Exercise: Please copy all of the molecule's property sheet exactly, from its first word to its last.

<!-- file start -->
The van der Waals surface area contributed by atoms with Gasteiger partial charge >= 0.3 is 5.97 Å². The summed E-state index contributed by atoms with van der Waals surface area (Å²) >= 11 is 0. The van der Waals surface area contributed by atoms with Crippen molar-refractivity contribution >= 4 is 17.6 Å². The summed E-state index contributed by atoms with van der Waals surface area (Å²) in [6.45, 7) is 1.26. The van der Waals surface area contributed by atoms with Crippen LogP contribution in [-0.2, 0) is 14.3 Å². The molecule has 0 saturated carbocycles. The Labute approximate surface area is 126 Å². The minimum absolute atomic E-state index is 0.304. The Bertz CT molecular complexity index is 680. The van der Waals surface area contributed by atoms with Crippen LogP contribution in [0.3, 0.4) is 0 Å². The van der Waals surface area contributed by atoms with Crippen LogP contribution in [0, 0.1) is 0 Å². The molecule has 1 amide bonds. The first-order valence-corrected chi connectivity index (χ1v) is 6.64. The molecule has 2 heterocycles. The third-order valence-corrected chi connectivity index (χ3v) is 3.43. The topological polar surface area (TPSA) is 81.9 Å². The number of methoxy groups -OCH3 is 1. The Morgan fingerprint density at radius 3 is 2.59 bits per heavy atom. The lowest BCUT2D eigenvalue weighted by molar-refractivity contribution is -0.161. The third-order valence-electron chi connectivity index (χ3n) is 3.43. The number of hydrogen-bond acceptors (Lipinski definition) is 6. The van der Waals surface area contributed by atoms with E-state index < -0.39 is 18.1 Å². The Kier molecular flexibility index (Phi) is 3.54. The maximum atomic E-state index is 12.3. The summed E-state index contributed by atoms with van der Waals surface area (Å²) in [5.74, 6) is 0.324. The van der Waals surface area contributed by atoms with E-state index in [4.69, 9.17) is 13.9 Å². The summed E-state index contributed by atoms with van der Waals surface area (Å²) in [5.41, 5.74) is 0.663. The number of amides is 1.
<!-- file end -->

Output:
The van der Waals surface area contributed by atoms with Gasteiger partial charge >= 0.3 is 5.97 Å². The summed E-state index contributed by atoms with van der Waals surface area (Å²) >= 11 is 0. The van der Waals surface area contributed by atoms with Crippen molar-refractivity contribution >= 4 is 17.6 Å². The summed E-state index contributed by atoms with van der Waals surface area (Å²) in [6.45, 7) is 1.26. The van der Waals surface area contributed by atoms with Crippen LogP contribution in [-0.2, 0) is 14.3 Å². The molecule has 0 saturated carbocycles. The Labute approximate surface area is 126 Å². The minimum absolute atomic E-state index is 0.304. The Bertz CT molecular complexity index is 680. The van der Waals surface area contributed by atoms with Crippen LogP contribution in [0.3, 0.4) is 0 Å². The van der Waals surface area contributed by atoms with Crippen LogP contribution in [0, 0.1) is 0 Å². The molecule has 1 amide bonds. The first-order valence-corrected chi connectivity index (χ1v) is 6.64. The molecule has 2 heterocycles. The third-order valence-corrected chi connectivity index (χ3v) is 3.43. The topological polar surface area (TPSA) is 81.9 Å². The number of methoxy groups -OCH3 is 1. The Morgan fingerprint density at radius 3 is 2.59 bits per heavy atom. The lowest BCUT2D eigenvalue weighted by molar-refractivity contribution is -0.161. The third-order valence-electron chi connectivity index (χ3n) is 3.43. The number of hydrogen-bond acceptors (Lipinski definition) is 6. The van der Waals surface area contributed by atoms with E-state index < -0.39 is 18.1 Å². The Kier molecular flexibility index (Phi) is 3.54. The maximum atomic E-state index is 12.3. The summed E-state index contributed by atoms with van der Waals surface area (Å²) in [5.74, 6) is 0.324. The van der Waals surface area contributed by atoms with E-state index in [4.69, 9.17) is 13.9 Å². The summed E-state index contributed by atoms with van der Waals surface area (Å²) in [5.41, 5.74) is 0.663. The number of amides is 1.